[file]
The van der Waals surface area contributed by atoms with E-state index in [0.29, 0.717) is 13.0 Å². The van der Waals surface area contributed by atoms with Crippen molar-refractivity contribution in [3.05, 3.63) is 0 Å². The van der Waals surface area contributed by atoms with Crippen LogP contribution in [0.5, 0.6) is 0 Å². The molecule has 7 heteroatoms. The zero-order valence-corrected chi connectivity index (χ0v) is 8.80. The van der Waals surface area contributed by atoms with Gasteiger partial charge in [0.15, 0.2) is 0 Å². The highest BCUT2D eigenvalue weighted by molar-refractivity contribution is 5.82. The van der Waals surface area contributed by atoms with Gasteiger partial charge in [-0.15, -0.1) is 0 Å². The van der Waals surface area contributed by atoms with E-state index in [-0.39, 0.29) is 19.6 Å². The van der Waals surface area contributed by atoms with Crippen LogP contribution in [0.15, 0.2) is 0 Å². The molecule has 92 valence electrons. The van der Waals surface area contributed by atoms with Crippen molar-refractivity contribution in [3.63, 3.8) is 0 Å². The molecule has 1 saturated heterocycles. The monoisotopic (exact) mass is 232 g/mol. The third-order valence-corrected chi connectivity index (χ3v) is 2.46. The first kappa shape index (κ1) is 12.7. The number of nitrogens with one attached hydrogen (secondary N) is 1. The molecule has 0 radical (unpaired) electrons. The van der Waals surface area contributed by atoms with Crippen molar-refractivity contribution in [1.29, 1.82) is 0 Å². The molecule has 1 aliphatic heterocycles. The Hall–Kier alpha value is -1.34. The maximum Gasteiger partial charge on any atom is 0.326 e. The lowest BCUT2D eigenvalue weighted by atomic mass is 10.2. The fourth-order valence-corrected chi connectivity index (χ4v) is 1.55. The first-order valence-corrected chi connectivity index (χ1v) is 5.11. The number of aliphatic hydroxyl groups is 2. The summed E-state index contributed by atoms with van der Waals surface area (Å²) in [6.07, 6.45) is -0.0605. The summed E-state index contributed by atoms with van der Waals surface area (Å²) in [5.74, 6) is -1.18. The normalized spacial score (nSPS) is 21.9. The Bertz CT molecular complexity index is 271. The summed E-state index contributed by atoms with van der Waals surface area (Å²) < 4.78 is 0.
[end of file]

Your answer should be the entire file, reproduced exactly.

The van der Waals surface area contributed by atoms with E-state index in [0.29, 0.717) is 13.0 Å². The van der Waals surface area contributed by atoms with Crippen molar-refractivity contribution in [3.05, 3.63) is 0 Å². The van der Waals surface area contributed by atoms with Crippen LogP contribution in [0.5, 0.6) is 0 Å². The molecule has 7 heteroatoms. The zero-order valence-corrected chi connectivity index (χ0v) is 8.80. The van der Waals surface area contributed by atoms with Gasteiger partial charge in [0.15, 0.2) is 0 Å². The highest BCUT2D eigenvalue weighted by molar-refractivity contribution is 5.82. The van der Waals surface area contributed by atoms with Gasteiger partial charge in [-0.15, -0.1) is 0 Å². The van der Waals surface area contributed by atoms with E-state index in [-0.39, 0.29) is 19.6 Å². The van der Waals surface area contributed by atoms with Crippen LogP contribution in [0.15, 0.2) is 0 Å². The molecule has 92 valence electrons. The van der Waals surface area contributed by atoms with Crippen molar-refractivity contribution in [3.63, 3.8) is 0 Å². The molecule has 1 saturated heterocycles. The monoisotopic (exact) mass is 232 g/mol. The third-order valence-corrected chi connectivity index (χ3v) is 2.46. The first kappa shape index (κ1) is 12.7. The number of nitrogens with one attached hydrogen (secondary N) is 1. The molecule has 0 radical (unpaired) electrons. The van der Waals surface area contributed by atoms with Crippen molar-refractivity contribution in [1.29, 1.82) is 0 Å². The molecule has 1 aliphatic heterocycles. The Hall–Kier alpha value is -1.34. The maximum Gasteiger partial charge on any atom is 0.326 e. The lowest BCUT2D eigenvalue weighted by atomic mass is 10.2. The fourth-order valence-corrected chi connectivity index (χ4v) is 1.55. The first-order valence-corrected chi connectivity index (χ1v) is 5.11. The number of aliphatic hydroxyl groups is 2. The summed E-state index contributed by atoms with van der Waals surface area (Å²) in [6.07, 6.45) is -0.0605. The summed E-state index contributed by atoms with van der Waals surface area (Å²) in [5.74, 6) is -1.18. The normalized spacial score (nSPS) is 21.9. The Bertz CT molecular complexity index is 271. The summed E-state index contributed by atoms with van der Waals surface area (Å²) < 4.78 is 0.